Talking the talk is a lot easier than walking the walk
Published 18/11/2012 | 05:00
When I was on youth international duty, I told a group of reporters that not being able to drink beer often enough was what I least liked about being a footballer. It didn't make for good reading the next day.
On another occasion, I gave the name of a particularly offensive rebel song when asked by a magazine for the music I would like to hear every time I walked onto the pitch. Not the brightest answer to give to a British publication in London in 1996. And in the same interview, I said my life's ambition was to shag American singer Toni Braxton.
There really isn't any good time to give that answer, I know, but it's a cautionary tale for all. For their own good, some young players should never be left unsupervised speaking to the media.
What brought this to my mind was the performance of 20-year-old Crystal Palace winger Wilfried Zaha last week. Most players realise there are consequences to what they say and have learned how to handle themselves with the press. They're complimentary, bland and inoffensive. They may not generate much interest in what they say, but generating interest is not what they're there to do. Avoiding controversy (and honesty) is the only aim. It appears Zaha has not yet adopted that strategy.
It was a significant week in his career both for what he did on the pitch and what he said off it. His senior debut for England came three days after giving one of the most honest and frank interviews I've read in a long time. His appearance in an England shirt will add greatly to his value and reputation, but it was his words that would have caught the eye of most players. And very few would have thought more of him after reading them.
He spoke about practising tricks and drag-backs in his bedroom and making mugs of defenders. He name-checked experienced opponents who he said were no match for him. He laughed off the attempts of opponents to verbally intimidate him and said he had yet to face a defender he couldn't work out.
He explained how Ipswich's Michael Chopra came looking for his shirt after a recent game to illustrate how recognition from his peers has finally arrived. When Zaha made his debut, Chopra was also playing and he didn't want to know. "And now he's asking another player to get my shirt? It seems more people are interested now." As Arsenal's Andre Santos learned at Old Trafford two weeks ago, looking for opponents' shirts is better kept in-house.
And when asked how he would cope against Ashley Cole at left-back, he suggested it would be a test for Cole too. He looks forward to playing against "defenders who will properly test me". As of yet, according to him, he hasn't faced any.
Predictably enough, Zaha has said his words were twisted and those close to him have spoken about his humility and level-headedness. He's supposedly hurt that he is being portrayed as arrogant. It's a wise move to distance himself from comments which appeared to suggest he thought only Messi or Ronaldo were better than him. It would have been wiser still to have stayed quiet in the first place.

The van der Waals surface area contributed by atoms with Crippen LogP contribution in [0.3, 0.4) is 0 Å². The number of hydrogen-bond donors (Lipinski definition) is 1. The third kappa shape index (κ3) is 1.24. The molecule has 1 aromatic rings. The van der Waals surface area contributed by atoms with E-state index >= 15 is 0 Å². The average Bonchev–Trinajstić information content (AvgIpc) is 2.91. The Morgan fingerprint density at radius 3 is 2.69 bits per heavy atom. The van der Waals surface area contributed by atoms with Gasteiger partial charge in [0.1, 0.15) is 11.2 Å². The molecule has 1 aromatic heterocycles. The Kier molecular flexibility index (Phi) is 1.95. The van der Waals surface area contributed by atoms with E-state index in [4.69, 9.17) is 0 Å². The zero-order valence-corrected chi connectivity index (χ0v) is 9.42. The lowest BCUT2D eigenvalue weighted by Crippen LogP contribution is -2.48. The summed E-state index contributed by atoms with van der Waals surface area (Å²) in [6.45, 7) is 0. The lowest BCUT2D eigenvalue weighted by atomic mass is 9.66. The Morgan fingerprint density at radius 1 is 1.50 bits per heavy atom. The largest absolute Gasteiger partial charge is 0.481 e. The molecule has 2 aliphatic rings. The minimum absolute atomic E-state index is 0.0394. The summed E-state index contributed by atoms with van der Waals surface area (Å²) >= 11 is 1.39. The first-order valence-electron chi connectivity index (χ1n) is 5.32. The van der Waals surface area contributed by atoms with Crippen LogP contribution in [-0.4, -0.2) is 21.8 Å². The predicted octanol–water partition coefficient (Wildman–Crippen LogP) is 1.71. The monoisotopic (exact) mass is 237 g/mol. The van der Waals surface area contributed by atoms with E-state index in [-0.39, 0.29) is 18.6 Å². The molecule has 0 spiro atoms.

However, the reaction of his Crystal Palace team-mates and every opponent he faces in the near future will be entirely different. Dressing rooms are pretty unforgiving arenas. I'm sure the senior players in his squad will put him straight but it won't be that easy with everyone else. His comments have made him a target for future opponents, and those he mentioned will make it their business to set the record straight when they can. Roy Keane surprised people by speaking openly in his book about the desire for revenge against Alfie Haaland, but it's exactly how most players think. They may look to do it in more discreet ways, but speaking so openly
and brazenly about players in that way is only going to generate one kind of response.
Because of my low profile at the time, the comments I made didn't get me into any real trouble. I'm sure I just looked like an idiot to those who read them. But Zaha has now been catapulted into a world where every remark he makes will be reported and with great significance. He may have won many admirers for his confidence and honesty. I'm sure there are fans who would love to see this from all players every time they speak. But in the dressing room, the expectation is entirely different. You keep it bland and you keep it simple. And if you are prepared to be as openly critical of others and as complimentary of yourself, you have to expect the consequences that follow.
He's a full England international with a reported transfer value of £20m. It's a steep learning curve at the level he now finds himself, but it's one that he must adapt to immediately. He is the focus of a lot of transfer speculation but he's made himself a target for other reasons now.
He dismissed Blackburn Rovers defender Danny Murphy because he was "ten times faster than this guy". I'm sure he'll learn to appreciate that speed even more in the months ahead.
Sunday Indo Sport